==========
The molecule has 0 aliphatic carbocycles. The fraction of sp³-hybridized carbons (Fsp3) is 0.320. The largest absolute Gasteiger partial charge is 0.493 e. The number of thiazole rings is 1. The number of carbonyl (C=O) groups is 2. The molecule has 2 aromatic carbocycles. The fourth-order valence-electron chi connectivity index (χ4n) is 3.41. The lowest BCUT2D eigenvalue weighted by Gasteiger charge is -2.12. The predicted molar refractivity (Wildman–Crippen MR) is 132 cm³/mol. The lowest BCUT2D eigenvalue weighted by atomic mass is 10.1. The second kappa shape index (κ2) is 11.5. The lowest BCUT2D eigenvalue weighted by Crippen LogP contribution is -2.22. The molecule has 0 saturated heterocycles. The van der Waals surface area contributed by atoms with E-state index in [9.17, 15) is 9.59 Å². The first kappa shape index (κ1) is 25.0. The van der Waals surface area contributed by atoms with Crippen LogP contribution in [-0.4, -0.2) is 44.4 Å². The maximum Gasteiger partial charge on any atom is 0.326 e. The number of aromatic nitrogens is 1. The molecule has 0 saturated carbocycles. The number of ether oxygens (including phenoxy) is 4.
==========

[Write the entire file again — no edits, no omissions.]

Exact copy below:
The molecule has 0 aliphatic carbocycles. The fraction of sp³-hybridized carbons (Fsp3) is 0.320. The largest absolute Gasteiger partial charge is 0.493 e. The number of thiazole rings is 1. The number of carbonyl (C=O) groups is 2. The molecule has 2 aromatic carbocycles. The fourth-order valence-electron chi connectivity index (χ4n) is 3.41. The lowest BCUT2D eigenvalue weighted by Gasteiger charge is -2.12. The predicted molar refractivity (Wildman–Crippen MR) is 132 cm³/mol. The lowest BCUT2D eigenvalue weighted by atomic mass is 10.1. The second kappa shape index (κ2) is 11.5. The lowest BCUT2D eigenvalue weighted by Crippen LogP contribution is -2.22. The molecule has 0 saturated heterocycles. The van der Waals surface area contributed by atoms with E-state index in [9.17, 15) is 9.59 Å². The first kappa shape index (κ1) is 25.0. The van der Waals surface area contributed by atoms with Crippen LogP contribution in [-0.4, -0.2) is 44.4 Å². The maximum Gasteiger partial charge on any atom is 0.326 e. The number of aromatic nitrogens is 1. The molecule has 0 saturated carbocycles. The number of ether oxygens (including phenoxy) is 4.